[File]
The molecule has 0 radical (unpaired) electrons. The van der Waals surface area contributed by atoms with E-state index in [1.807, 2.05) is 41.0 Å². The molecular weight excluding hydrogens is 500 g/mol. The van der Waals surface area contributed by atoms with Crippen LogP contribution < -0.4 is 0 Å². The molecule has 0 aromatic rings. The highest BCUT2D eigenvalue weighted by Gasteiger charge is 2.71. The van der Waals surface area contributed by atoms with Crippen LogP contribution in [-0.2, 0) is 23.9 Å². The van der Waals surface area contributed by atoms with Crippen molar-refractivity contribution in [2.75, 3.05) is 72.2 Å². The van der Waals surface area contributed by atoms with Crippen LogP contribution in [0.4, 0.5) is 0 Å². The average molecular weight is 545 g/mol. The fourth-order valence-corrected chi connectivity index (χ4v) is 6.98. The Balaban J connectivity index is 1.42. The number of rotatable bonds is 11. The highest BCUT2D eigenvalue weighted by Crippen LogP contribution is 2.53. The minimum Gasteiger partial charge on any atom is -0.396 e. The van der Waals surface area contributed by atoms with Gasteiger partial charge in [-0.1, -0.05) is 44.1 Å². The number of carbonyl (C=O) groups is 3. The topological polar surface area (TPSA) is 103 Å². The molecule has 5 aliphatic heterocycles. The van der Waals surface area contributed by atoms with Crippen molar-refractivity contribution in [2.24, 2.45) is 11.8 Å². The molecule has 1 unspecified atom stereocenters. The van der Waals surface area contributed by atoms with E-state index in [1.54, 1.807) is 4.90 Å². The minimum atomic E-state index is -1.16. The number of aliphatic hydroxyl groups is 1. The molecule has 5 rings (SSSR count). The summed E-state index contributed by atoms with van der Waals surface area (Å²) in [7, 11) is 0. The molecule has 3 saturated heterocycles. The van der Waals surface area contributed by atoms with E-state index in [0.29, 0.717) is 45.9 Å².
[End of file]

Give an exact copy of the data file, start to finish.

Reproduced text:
The molecule has 0 radical (unpaired) electrons. The van der Waals surface area contributed by atoms with E-state index in [1.807, 2.05) is 41.0 Å². The molecular weight excluding hydrogens is 500 g/mol. The van der Waals surface area contributed by atoms with Crippen LogP contribution < -0.4 is 0 Å². The molecule has 0 aromatic rings. The highest BCUT2D eigenvalue weighted by Gasteiger charge is 2.71. The van der Waals surface area contributed by atoms with Crippen LogP contribution in [-0.2, 0) is 23.9 Å². The van der Waals surface area contributed by atoms with Crippen molar-refractivity contribution in [2.75, 3.05) is 72.2 Å². The van der Waals surface area contributed by atoms with Crippen LogP contribution in [0.4, 0.5) is 0 Å². The average molecular weight is 545 g/mol. The fourth-order valence-corrected chi connectivity index (χ4v) is 6.98. The Balaban J connectivity index is 1.42. The number of rotatable bonds is 11. The highest BCUT2D eigenvalue weighted by Crippen LogP contribution is 2.53. The minimum Gasteiger partial charge on any atom is -0.396 e. The van der Waals surface area contributed by atoms with Gasteiger partial charge in [-0.1, -0.05) is 44.1 Å². The number of carbonyl (C=O) groups is 3. The topological polar surface area (TPSA) is 103 Å². The molecule has 5 aliphatic heterocycles. The van der Waals surface area contributed by atoms with Crippen molar-refractivity contribution in [2.24, 2.45) is 11.8 Å². The molecule has 1 unspecified atom stereocenters. The van der Waals surface area contributed by atoms with E-state index in [1.54, 1.807) is 4.90 Å². The minimum atomic E-state index is -1.16. The number of aliphatic hydroxyl groups is 1. The molecule has 5 rings (SSSR count). The summed E-state index contributed by atoms with van der Waals surface area (Å²) in [7, 11) is 0. The molecule has 3 saturated heterocycles. The van der Waals surface area contributed by atoms with E-state index in [0.29, 0.717) is 45.9 Å².